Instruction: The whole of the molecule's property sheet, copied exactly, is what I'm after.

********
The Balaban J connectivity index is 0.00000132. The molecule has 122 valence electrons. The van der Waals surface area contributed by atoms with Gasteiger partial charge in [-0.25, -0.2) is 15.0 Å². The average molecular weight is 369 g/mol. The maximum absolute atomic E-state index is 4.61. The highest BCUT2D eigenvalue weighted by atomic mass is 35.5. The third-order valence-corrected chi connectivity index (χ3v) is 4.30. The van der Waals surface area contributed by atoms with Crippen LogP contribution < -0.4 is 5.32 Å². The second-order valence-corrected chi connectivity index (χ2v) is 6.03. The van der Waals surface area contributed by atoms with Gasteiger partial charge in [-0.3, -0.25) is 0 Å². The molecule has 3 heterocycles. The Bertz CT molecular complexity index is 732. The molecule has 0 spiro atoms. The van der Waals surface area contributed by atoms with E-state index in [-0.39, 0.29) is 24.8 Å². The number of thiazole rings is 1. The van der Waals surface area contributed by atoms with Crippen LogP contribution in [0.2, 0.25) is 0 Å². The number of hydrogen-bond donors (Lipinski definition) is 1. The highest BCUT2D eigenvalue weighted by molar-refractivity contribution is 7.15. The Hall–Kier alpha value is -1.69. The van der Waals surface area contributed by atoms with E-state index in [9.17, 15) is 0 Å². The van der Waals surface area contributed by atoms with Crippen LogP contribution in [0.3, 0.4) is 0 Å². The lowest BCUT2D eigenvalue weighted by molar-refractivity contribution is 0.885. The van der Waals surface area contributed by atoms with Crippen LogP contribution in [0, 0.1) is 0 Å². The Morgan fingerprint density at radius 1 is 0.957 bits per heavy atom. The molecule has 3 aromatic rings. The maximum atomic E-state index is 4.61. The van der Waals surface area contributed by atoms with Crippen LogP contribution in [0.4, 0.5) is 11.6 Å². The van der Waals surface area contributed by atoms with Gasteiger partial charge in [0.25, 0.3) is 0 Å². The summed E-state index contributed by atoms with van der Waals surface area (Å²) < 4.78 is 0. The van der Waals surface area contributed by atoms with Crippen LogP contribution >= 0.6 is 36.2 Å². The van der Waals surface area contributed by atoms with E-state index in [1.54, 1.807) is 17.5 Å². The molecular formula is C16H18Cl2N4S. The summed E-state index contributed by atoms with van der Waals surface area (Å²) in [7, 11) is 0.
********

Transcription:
The Balaban J connectivity index is 0.00000132. The molecule has 122 valence electrons. The van der Waals surface area contributed by atoms with Gasteiger partial charge in [-0.25, -0.2) is 15.0 Å². The average molecular weight is 369 g/mol. The maximum absolute atomic E-state index is 4.61. The highest BCUT2D eigenvalue weighted by atomic mass is 35.5. The third-order valence-corrected chi connectivity index (χ3v) is 4.30. The van der Waals surface area contributed by atoms with Crippen LogP contribution < -0.4 is 5.32 Å². The second-order valence-corrected chi connectivity index (χ2v) is 6.03. The van der Waals surface area contributed by atoms with Gasteiger partial charge in [-0.3, -0.25) is 0 Å². The molecule has 3 heterocycles. The Bertz CT molecular complexity index is 732. The molecule has 0 spiro atoms. The van der Waals surface area contributed by atoms with E-state index in [-0.39, 0.29) is 24.8 Å². The number of thiazole rings is 1. The van der Waals surface area contributed by atoms with Crippen LogP contribution in [0.2, 0.25) is 0 Å². The number of hydrogen-bond donors (Lipinski definition) is 1. The highest BCUT2D eigenvalue weighted by molar-refractivity contribution is 7.15. The Hall–Kier alpha value is -1.69. The van der Waals surface area contributed by atoms with E-state index in [9.17, 15) is 0 Å². The van der Waals surface area contributed by atoms with Crippen LogP contribution in [0.3, 0.4) is 0 Å². The lowest BCUT2D eigenvalue weighted by molar-refractivity contribution is 0.885. The van der Waals surface area contributed by atoms with Crippen LogP contribution in [0, 0.1) is 0 Å². The Morgan fingerprint density at radius 1 is 0.957 bits per heavy atom. The molecule has 3 aromatic rings. The maximum atomic E-state index is 4.61. The van der Waals surface area contributed by atoms with Crippen LogP contribution in [0.4, 0.5) is 11.6 Å². The van der Waals surface area contributed by atoms with Gasteiger partial charge in [0.25, 0.3) is 0 Å². The summed E-state index contributed by atoms with van der Waals surface area (Å²) < 4.78 is 0. The van der Waals surface area contributed by atoms with Crippen LogP contribution >= 0.6 is 36.2 Å². The van der Waals surface area contributed by atoms with E-state index in [1.54, 1.807) is 17.5 Å². The molecular formula is C16H18Cl2N4S. The summed E-state index contributed by atoms with van der Waals surface area (Å²) in [7, 11) is 0.